Justin Jackson, WVU Sports

Uneasy feeling when the game goes back to ADs, presidents

In every fiber of my being, I truly hope a commission headed by former Secretary of State Condoleezza Rice can find some sensible solution to the flaws that come with college basketball.
Hopefully the commission can make some headway in some of the troubled areas like the footing the shoe companies have created within athletic programs across the country, cheating in recruiting or the role that over-zealous agents are playing.
Maybe some real conversation can be opened on the proper way to compensate a college athlete.
Maybe they can open the door to a better relationship between the NCAA and the NBA or the NCAA and AAU.
The commission’s studies and findings are due April 25. No telling what the next step will be from there or if any real reform will come of it.
In theory, the NCAA already has hundreds in place who should have taken it upon themselves long ago to clean up the game.
WVU athletic director Shane Lyons is among that group. So is WVU president E. Gordon Gee.
And so are the hundreds of other athletic director and university presidents at our fine institutions across this nation.
Maybe Rice’s commission will get the ball rolling the right way.
Maybe the FBI investigation will unearth some more corrupt behavior and corrupt personalities in the game and we can get rid of them, too.
But someday those entities will be done with their interest in college basketball and the game will fall right back into the trust of the people who let it get messy in the first place.
That might just be the scariest part of all.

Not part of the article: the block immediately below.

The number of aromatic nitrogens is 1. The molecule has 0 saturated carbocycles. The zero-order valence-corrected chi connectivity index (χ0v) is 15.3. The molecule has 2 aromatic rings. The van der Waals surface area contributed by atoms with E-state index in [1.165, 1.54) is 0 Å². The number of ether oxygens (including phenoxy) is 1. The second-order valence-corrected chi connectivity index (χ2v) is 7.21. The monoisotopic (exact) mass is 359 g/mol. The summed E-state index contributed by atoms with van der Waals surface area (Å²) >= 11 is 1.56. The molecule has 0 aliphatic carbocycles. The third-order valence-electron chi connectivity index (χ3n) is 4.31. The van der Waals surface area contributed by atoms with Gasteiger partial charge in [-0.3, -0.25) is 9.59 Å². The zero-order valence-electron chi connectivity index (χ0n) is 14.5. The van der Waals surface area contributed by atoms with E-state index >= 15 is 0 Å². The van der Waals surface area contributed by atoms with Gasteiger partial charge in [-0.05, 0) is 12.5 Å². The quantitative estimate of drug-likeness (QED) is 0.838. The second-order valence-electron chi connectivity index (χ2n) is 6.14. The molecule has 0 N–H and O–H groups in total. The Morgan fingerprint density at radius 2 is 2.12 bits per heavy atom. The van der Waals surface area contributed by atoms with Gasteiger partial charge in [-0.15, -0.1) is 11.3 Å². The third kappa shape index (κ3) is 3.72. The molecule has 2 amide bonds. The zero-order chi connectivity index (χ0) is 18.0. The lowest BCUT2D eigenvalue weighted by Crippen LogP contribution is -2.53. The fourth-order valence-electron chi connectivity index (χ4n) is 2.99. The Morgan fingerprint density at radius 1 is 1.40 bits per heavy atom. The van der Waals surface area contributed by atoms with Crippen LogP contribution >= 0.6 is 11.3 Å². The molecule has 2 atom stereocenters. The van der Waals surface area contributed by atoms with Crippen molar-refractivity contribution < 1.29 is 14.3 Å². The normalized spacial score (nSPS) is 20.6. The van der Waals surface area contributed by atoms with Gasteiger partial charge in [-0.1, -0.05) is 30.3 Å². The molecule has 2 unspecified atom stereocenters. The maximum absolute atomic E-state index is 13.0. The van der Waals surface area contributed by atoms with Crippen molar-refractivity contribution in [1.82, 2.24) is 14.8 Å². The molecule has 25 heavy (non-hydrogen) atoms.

You would like to think that our athletic directors and presidents will be better prepared to handle the charge of maintaining the game.
You would like to think they would search for the next John Beilein in their coaching searches instead of the next Rick Pitino.
You would hope they look at a potential coach’s integrity and what’s in his heart rather than his connections with Nike or top AAU programs.
You would hope they would hire a coach with a good soul rather than a good coaching record.
You would hope they don’t look the other way when trouble is brewing in the form questionable recruiting practices.
You would hope they stop the practice of letting just anyone get involved in their athletic programs, as long as that person comes with a deep checkbook.
You would hope that they would realize that maybe there are some consequences that come with accepting millions from shoe companies.
Somewhere down the road, the headlines created by FBI investigations and wiretaps will fade.
The NCAA will eventually run out of catchy Washington, D.C. types to head up a fancy commission.
It will be just the ADs and presidents and their own athletic programs and universities.
And you can just quickly sink back into business as usual. That will be easy and profitable.
Or you can play a role in helping to keep college basketball clean and fair.
It’s what you should have done in the first place.